It is no surprise to everyone that Nikon’s mirrorless strategy is in a shambles. Although the recently released D850 is getting rave reviews and in high demand, there is no doubt among observers that this camera could well be the DSLR’s last great hurrah. There will definitely continue to be DSLRs after the D850 for users who insist on using them – even Nikon did not kill film cameras immediately when digital cameras usurped film cameras in popularity. But I sense we have reached a turning point.
The first MILCs surfaced around 2008. Many photographers resisted them for practical reasons such as compromised ergonomics, limited battery life, EVF latency, substandard AF performance, etc. The list goes on. However today at the end of 2017, the progress in MILC technology has come far enough that the premium range of MILCs have addressed most of these problems. At the same time, they bring distinctive advantages over their DSLR cousins such as wider AF coverage, no need to AF fine-tune, no mirror-slap vibration, silent shutter without mirror-up, reduced weight and size, etc. We are at the point where we see most of the traditional shortcomings of MILCs being resolved while their unique strengths make them more advantageous than DSLRs. I mentioned earlier that we are seeing these qualities from the premium line of MILCs. In another two years I expect such technological advances to be available in all prosumer MILCs. And in another two years, these characteristics should be common down to the entry-level MILC. We are indeed at a turning point.
Which is why as of the end of 2017, Nikon’s outlook for the future is actually pretty grim.
With the complete absence of any signs of life in the Nikon 1 system, Nikon’s MILC lineup is practically non-existent as of today. In 2016, I felt that Nikon must make an MILC launch in 2017 to be competitive. Well it looks like the earliest date Nikon could make a new MILC launch will be 2018. This makes a difficult situation even more desperate. Not only is Nikon last to the market, they are competing against incumbents who have already built up comprehensive and mature MILC lens collections, while Nikon is starting at the number 0. In addition, the competition have honed, tested and revised their camera products in the market with real users with multiple generations of products. And this competition will continue to release new lenses and new cameras to enhance their lineup and ecosystem at the same time that Nikon is only doing a maiden launch! The situation actually looks near hopeless.
It is not unbelievable for giant brands to collapse. Consider Asahi-Pentax, which was the leading camera brand of long ago. A combination of slow reactivity to competition, poor decisions and declining revenue fed into a vicious cycle which decimated the company over many years. Today the Pentax camera brand is a pitiable thing. What is frightening is that “slow reactivity to competition”, “poor decisions” and “declining revenue” are all descriptions that we can attribute to Nikon today. Giants usually do not fall overnight. They fall slowly, then snowball into a heavy, long-drawn, catastrophic collapse that is very difficult to halt. With sufficient time and inaction, Nikon could well go the same way that Pentax did.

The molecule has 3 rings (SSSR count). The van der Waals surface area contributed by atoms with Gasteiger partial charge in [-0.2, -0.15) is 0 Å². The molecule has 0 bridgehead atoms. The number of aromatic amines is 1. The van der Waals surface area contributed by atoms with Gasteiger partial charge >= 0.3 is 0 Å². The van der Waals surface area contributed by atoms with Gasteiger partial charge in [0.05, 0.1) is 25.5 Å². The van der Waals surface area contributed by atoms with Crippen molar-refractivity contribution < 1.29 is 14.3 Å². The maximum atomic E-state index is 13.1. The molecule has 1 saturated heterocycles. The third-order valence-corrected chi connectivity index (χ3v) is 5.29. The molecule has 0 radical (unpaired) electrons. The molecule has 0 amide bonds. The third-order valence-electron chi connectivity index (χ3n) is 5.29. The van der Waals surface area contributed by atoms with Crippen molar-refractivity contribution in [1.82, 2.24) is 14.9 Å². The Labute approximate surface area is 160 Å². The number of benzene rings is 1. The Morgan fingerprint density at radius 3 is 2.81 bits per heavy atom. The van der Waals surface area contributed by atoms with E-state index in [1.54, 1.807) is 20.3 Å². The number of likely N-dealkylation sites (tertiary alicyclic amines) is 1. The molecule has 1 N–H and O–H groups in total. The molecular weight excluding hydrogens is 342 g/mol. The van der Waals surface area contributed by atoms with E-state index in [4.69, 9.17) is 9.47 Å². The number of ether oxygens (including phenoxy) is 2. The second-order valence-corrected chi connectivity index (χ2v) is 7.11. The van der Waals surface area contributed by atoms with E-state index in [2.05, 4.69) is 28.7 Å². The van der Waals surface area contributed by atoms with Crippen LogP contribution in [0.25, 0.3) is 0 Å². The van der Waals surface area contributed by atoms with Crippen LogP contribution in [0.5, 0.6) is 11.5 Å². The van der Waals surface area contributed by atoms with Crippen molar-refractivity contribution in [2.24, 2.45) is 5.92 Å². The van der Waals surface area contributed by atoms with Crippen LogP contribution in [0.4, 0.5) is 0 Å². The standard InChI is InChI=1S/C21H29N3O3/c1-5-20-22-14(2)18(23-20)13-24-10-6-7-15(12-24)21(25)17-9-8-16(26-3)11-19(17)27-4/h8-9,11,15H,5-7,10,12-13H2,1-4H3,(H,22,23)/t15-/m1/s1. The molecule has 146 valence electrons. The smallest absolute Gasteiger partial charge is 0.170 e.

Yet despite all these, Nikon still has a chance to win market share in MILCs. And the reason is because of one thing that seems to have eluded most MILC makers today. I describe this as: ergonomics and handling intuition.
A lot of people really want an MILC that handles like a DSLR. Canikon spent years developing and evolving the ergonomics and handling of DSLRs in their competition for professional customers. These customers need a tool that can let them focus on taking pictures, getting work done and getting paid. Why most MILC brands refuse to build on top of such a treasure trove of proven usability study is a mystery to me. Samsung understood this with the NX1 before they pulled out of the ILC business. Panasonic understands this with the design of the GH5 and G9. Canon finally understands this with the M5. Everyone else seems obsessed with making rectangular blocks which you can’t grip properly fitted with buttons and knobs that you can’t press or operate comfortably.
To understand how important this is, just view the interview with Rob Galbraith where he discusses how the very best MILCs still lack the usability that qualifies them to be a tool for photojournalism. (He also makes the case for how far MILCs have come today, and bring real practical advantages to photographers.)
In other words, JUST GIVE US AN MILC WITH THE ERGONOMICS OF A DSLR.
So yes, Nikon still has a chance to succeed. Launch DX MILCs with two models. One cheaper entry-level model with no EVF that operates like a D3400/D5600. One prosumer model with an EVF that operates like a D7500. A minimum of 5 lenses for the launch (Nikon announced 4 lenses for the Nikon 1 launch) – an 18-55 standard kit zoom, a 55-200 telephoto kit zoom, an 18-105/140 prosumer zoom, a fast 24 or 35 prime, plus a 10/12-24 ultra-wide zoom. If these lenses and bodies are also built to a similar level of durability, weather-resistance and price as their DSLR brethren, Nikon would have delivered some challenging competition to the incumbents. The big question of course, is whether Nikon is even aware of what might help them succeed.
So yes, 2018 could be the year of reckoning for Nikon. Will they defy the odds and surprise everyone, or will they walk in the same footsteps of failure that Pentax walked. We’ll find out in less than a year.